Today, I’d like to shed some light on some of the factors driving up the cost of health insurance. A recent Twitter post alleged that the cost of an EpiPen in 2007 was $57 and has since soared to $650. This obviously affects both medical rates and insurance coverage. Since medication coverage is often bundled into health care insurance, carriers have a relatively new avenue for increasing rates.
Another example is the Levermir insulin pen; its cost is also high. Even with insurance, the price is $1,600 for a box of five (100 units). We, the customers, are being hurt financially, as the pharmaceutical companies keep raising their prices and that forces the insurance carriers to increase their costs. Insurers have to offset the higher expenses of the meds. In some cases, they won’t cover them at all.
The average consumer cannot pay these new costs, so what are we to do? Well, there are options, such as medication “buddy systems,” which defray some of the expenses. GoodRX is a website and mobile app that tracks prescription prices. That same box of five Levermir insulin pens costs $469 on GoodRX. Sure, this is still a high price, but you can see that there is a significant difference. There are also state programs in place designed to keep keep pharmaceutical companies from increasing medication costs to ridiculous levels.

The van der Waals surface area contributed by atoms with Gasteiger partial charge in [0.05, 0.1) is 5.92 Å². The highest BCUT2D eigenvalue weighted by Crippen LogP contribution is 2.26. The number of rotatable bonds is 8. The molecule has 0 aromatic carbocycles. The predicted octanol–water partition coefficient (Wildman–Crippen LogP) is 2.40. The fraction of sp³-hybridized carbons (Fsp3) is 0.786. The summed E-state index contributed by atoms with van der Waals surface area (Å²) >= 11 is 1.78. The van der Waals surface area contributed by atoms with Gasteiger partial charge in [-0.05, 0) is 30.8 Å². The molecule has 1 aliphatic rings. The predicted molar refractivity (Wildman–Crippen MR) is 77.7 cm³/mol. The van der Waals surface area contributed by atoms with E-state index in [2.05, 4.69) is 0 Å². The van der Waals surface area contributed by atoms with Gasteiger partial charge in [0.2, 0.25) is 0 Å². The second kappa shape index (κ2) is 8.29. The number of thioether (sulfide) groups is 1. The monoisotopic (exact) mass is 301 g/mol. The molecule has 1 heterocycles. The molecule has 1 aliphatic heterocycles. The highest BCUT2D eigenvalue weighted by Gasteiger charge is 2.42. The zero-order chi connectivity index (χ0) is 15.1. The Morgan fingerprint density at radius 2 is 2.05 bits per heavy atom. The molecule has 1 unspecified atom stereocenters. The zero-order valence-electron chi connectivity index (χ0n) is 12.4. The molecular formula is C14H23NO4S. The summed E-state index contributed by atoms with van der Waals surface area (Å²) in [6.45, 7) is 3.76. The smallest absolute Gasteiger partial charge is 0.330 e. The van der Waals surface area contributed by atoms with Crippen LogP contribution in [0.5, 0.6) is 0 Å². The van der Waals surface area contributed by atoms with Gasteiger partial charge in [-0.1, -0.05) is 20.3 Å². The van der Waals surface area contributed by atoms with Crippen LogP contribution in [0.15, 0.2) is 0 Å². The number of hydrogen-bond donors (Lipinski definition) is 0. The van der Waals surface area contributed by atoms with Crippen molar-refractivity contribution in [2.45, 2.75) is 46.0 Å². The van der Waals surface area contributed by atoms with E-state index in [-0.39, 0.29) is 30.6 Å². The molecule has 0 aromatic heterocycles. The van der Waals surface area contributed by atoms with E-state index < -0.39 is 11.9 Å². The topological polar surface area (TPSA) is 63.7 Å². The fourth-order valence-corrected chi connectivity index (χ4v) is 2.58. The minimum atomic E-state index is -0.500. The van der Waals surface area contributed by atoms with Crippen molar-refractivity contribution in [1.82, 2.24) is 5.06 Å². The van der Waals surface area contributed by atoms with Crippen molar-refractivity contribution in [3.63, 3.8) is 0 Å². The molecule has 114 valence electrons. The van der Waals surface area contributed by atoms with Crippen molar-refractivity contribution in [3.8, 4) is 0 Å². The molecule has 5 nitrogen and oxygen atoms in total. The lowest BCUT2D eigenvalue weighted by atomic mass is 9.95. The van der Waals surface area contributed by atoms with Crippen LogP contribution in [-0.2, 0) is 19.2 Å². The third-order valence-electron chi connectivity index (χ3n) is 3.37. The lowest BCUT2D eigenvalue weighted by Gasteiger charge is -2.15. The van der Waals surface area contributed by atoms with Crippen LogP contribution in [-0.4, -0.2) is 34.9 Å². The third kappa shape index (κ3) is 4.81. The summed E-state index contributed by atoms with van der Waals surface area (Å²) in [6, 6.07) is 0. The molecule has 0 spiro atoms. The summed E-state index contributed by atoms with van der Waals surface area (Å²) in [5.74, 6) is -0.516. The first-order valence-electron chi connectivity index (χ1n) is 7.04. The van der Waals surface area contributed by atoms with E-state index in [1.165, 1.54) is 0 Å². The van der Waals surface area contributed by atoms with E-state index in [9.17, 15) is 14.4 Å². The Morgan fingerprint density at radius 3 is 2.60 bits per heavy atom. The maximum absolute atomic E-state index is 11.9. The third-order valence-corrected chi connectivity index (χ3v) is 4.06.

Here’s something else to think about… in the fall of 2017, Cigna Corporation said it would no longer cover opiates, which the insurer calls a “high-risk” class of drugs for pain management, due to addiction issues. This tells me that at least some insurance carriers are playing it safe by only covering lower risk medications in their coverage plans. Here’s Cigna’s report: https://www.cigna.com/newsroom/news-releases/2017/cigna-is-committed-to-reducing-opioid-use-removing-oxycontin-from-group-commercial-drug-lists-on-1118
The bottom line is … always consult your physician about prescriptions and medications. And, keep in mind that GoodRX may be just what the doctor ordered. You can pull up the website or app while in your physician’s office and ask informed questions to make sure you are getting the meds and the price that are right for you.